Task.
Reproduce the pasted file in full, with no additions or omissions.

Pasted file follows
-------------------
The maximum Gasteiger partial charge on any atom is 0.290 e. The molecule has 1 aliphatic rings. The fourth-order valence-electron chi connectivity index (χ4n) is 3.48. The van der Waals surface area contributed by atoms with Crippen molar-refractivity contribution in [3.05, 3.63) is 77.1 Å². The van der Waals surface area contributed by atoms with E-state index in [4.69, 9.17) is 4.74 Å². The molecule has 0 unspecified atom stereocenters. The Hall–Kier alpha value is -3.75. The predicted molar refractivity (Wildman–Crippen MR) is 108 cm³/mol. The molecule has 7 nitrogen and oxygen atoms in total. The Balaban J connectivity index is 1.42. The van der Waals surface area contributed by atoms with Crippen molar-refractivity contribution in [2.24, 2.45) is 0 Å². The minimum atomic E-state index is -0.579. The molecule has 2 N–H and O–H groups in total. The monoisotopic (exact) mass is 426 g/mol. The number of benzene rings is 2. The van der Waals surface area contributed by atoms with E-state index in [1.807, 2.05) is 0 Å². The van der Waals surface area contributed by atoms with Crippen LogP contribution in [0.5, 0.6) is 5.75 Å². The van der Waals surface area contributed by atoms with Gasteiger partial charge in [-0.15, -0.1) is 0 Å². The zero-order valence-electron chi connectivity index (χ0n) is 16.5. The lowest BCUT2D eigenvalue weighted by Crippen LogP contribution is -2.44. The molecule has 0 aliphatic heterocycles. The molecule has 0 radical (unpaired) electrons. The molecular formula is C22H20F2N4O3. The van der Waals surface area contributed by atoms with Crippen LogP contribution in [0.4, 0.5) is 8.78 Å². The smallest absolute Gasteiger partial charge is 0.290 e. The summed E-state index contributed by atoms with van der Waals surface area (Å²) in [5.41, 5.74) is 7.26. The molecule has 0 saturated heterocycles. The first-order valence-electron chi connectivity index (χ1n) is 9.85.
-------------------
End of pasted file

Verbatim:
The maximum Gasteiger partial charge on any atom is 0.290 e. The molecule has 1 aliphatic rings. The fourth-order valence-electron chi connectivity index (χ4n) is 3.48. The van der Waals surface area contributed by atoms with Crippen molar-refractivity contribution in [3.05, 3.63) is 77.1 Å². The van der Waals surface area contributed by atoms with E-state index in [4.69, 9.17) is 4.74 Å². The molecule has 0 unspecified atom stereocenters. The Hall–Kier alpha value is -3.75. The predicted molar refractivity (Wildman–Crippen MR) is 108 cm³/mol. The molecule has 7 nitrogen and oxygen atoms in total. The Balaban J connectivity index is 1.42. The van der Waals surface area contributed by atoms with Crippen molar-refractivity contribution in [2.24, 2.45) is 0 Å². The minimum atomic E-state index is -0.579. The molecule has 2 N–H and O–H groups in total. The monoisotopic (exact) mass is 426 g/mol. The number of benzene rings is 2. The van der Waals surface area contributed by atoms with E-state index in [1.807, 2.05) is 0 Å². The van der Waals surface area contributed by atoms with Crippen LogP contribution in [0.5, 0.6) is 5.75 Å². The van der Waals surface area contributed by atoms with Gasteiger partial charge in [-0.15, -0.1) is 0 Å². The zero-order valence-electron chi connectivity index (χ0n) is 16.5. The lowest BCUT2D eigenvalue weighted by Crippen LogP contribution is -2.44. The molecule has 0 aliphatic heterocycles. The molecule has 0 radical (unpaired) electrons. The molecular formula is C22H20F2N4O3. The van der Waals surface area contributed by atoms with Crippen LogP contribution in [0.4, 0.5) is 8.78 Å². The smallest absolute Gasteiger partial charge is 0.290 e. The summed E-state index contributed by atoms with van der Waals surface area (Å²) in [5.41, 5.74) is 7.26. The molecule has 0 saturated heterocycles. The first-order valence-electron chi connectivity index (χ1n) is 9.85.